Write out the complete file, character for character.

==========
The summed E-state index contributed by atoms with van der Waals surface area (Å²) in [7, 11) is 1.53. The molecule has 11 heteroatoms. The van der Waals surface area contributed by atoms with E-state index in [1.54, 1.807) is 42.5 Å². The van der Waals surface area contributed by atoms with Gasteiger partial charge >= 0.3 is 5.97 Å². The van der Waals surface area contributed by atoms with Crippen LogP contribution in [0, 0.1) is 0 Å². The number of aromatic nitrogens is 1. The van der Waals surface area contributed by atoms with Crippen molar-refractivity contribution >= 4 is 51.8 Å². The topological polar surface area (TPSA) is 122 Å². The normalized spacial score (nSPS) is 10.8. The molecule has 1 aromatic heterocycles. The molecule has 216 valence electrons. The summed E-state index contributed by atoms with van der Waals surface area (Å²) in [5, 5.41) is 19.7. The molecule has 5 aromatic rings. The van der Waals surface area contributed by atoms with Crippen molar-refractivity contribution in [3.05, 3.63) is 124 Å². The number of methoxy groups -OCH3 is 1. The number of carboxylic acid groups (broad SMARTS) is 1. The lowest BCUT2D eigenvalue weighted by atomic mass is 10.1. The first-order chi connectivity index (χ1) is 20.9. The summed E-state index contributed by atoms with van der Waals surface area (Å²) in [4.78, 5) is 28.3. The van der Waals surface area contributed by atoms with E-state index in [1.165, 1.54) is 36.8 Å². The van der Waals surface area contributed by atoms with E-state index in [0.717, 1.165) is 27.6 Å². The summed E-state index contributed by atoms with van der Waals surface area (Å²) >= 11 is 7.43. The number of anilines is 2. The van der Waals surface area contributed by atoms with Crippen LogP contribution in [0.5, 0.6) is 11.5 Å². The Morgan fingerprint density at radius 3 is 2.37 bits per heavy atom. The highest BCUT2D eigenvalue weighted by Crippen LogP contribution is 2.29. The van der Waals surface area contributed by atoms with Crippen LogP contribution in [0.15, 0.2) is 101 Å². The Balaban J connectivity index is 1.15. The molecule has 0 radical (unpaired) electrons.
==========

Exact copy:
The summed E-state index contributed by atoms with van der Waals surface area (Å²) in [7, 11) is 1.53. The molecule has 11 heteroatoms. The van der Waals surface area contributed by atoms with E-state index in [1.54, 1.807) is 42.5 Å². The van der Waals surface area contributed by atoms with Gasteiger partial charge >= 0.3 is 5.97 Å². The van der Waals surface area contributed by atoms with Crippen LogP contribution in [0, 0.1) is 0 Å². The number of aromatic nitrogens is 1. The van der Waals surface area contributed by atoms with Crippen molar-refractivity contribution >= 4 is 51.8 Å². The topological polar surface area (TPSA) is 122 Å². The normalized spacial score (nSPS) is 10.8. The molecule has 1 aromatic heterocycles. The molecule has 216 valence electrons. The summed E-state index contributed by atoms with van der Waals surface area (Å²) in [5, 5.41) is 19.7. The molecule has 5 aromatic rings. The van der Waals surface area contributed by atoms with Crippen molar-refractivity contribution in [3.05, 3.63) is 124 Å². The number of methoxy groups -OCH3 is 1. The number of carboxylic acid groups (broad SMARTS) is 1. The lowest BCUT2D eigenvalue weighted by atomic mass is 10.1. The first-order chi connectivity index (χ1) is 20.9. The summed E-state index contributed by atoms with van der Waals surface area (Å²) in [4.78, 5) is 28.3. The van der Waals surface area contributed by atoms with E-state index in [1.165, 1.54) is 36.8 Å². The van der Waals surface area contributed by atoms with E-state index in [0.717, 1.165) is 27.6 Å². The summed E-state index contributed by atoms with van der Waals surface area (Å²) >= 11 is 7.43. The number of anilines is 2. The van der Waals surface area contributed by atoms with Crippen LogP contribution in [0.5, 0.6) is 11.5 Å². The Morgan fingerprint density at radius 3 is 2.37 bits per heavy atom. The highest BCUT2D eigenvalue weighted by Crippen LogP contribution is 2.29. The van der Waals surface area contributed by atoms with Crippen LogP contribution in [0.15, 0.2) is 101 Å². The Balaban J connectivity index is 1.15. The molecule has 0 radical (unpaired) electrons.